c. Tie new wires to a new keeper wire, say 3 mm dia. stainless steel wire, that should be through-bolted to the masthead fitting above, and to the inside of the mast down low with a flat-head machine screw, washers, and locknut. This wire also to have an open-body turnbuckle at the lower end equipped with Sta-Lok style attachments.

5) Drop the rudder, repair rudder skeg, and reinstall rudder.
a. I believe there is a leak in the keel structure ahead of the rudder neck bearing that at the hull that is allowing water into the hull. This has to be sealed. Once sealed, reinstall the rudder.
b. Disconnect the steering cables from the quadrant and remove the quadrant.
c. Remove the lower bearing at the bottom of the skeg.
d. Drop the rudder and remove from hull.
e. Remove the rudder neck bearing and gland.
f. Clean and sand the entire back of the rudder skeg including up into the hull and keel.
g. Seal and recoat entire back of skeg with epoxy and fiberglass.
h. Sand, fair, and prep new fiberglass for new anti-fouling paint.
i. Prime and paint skeg all around with anti-fouling primer and paint.
j. Reinstall rudder with neck bearing and gland and bottom bearing.
k. Reinstall the rudder quadrant on rudder shaft and reconnect steering cables.

6) Provide and install a wet head.
a. We have a composting head that we are not happy with, so going back to a wet head with holding tank.
b. Size a new plastic holding tank of about 20 gallons and site inside the boat. Two locations are available, either in the original space in the head underneath a cabinet, or in the cockpit locker.
c. Determine plumbing for holding tank, fabricate and install. This will involve the plumbing for the discharge from the toilet, the discharge from the tank to overboard (use current engine exhaust through-hull), a pump for the overboard discharge, a new deck fitting for the holding tank discharge to a pump-out station (stbd. side deck), and a tank   vent (through-hull stbd. side, or through the transom.)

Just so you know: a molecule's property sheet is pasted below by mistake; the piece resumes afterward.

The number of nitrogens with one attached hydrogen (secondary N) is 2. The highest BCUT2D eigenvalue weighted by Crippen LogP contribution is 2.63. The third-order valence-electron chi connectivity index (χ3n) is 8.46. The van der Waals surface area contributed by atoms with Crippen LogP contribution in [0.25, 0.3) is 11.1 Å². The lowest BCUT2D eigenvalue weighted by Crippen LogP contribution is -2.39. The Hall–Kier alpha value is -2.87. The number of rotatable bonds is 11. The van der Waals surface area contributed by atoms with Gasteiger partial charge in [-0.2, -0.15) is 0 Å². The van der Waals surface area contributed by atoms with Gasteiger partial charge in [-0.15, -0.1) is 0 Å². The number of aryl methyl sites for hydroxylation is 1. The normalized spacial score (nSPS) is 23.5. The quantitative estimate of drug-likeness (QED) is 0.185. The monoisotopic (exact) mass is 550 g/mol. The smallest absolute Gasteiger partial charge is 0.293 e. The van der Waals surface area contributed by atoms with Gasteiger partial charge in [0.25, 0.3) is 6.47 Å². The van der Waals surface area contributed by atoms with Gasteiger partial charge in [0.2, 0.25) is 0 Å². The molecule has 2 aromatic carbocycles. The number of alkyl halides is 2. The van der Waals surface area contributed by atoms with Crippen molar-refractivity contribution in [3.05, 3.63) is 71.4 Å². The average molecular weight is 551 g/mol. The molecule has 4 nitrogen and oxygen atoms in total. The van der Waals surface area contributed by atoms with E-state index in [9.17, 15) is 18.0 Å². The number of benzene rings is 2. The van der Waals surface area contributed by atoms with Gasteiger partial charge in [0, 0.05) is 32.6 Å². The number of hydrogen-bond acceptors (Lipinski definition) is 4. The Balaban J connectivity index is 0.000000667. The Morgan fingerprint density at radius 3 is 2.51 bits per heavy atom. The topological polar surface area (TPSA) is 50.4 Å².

d. Size and install new toilet in head. Sea water connection is available close to toilet.

7) Change the location of the engine exhaust through-hull.
a. It is below the waterline on the starboard side at the moment, and it should be located above the waterline same side in approximately the fore/aft location.
b. Locate a new 1½” (38 mm) dia. through-hull fitting and seacock, and install with wood backing plate similar to existing on starboard side above and near to existing through-hull.
c. Keep the existing through-hull fitting for use as the overboard discharge for the new holding tank.
d. Connect new longer 1½” (38 mm) dia. exhaust hose from muffler to new seacock.

8) Repair bent stern pulpit stanchion.
a. We bent one of the stanchions of the stbd. stern pulpit in the Panama Canal.
b. Remove the stbd. pulpit for repair/rewelding of the stanchion in the pulpit.
c. Reinstall the pulpit.
d. We also lost a bronze mooring chock in this accident.  I will purchase a new chock and install it myself.

9) Rebore bronze mast collar for ½” (12 mm) dia. bolts.
a. The bronze mast collar casting has 3/8” (10 mm) mounting bolts in it. I’d like the casting bored out for ½” diameter (12 mm) bolts.
b. Supply 6 new ½” (12 mm) dia. stainless steel bolts of appropriate length (100 mm or so) with large fender washers and lock nuts.

10) Rebore bronze mast heel fitting for 3/8” (10 mm) or ½” (12 mm) dia. bolts.
a. Similarly, the mast heel casting is bored for 5/16” (8 mm) bolts, and I’d like these bored out to 10 or 12 mm dia. These fasteners currently are lag screws into the wood sole, and I’d like to change those to machine screws that screw into Helicoil (or equivalent) threaded inserts into the cabin sole wood structure.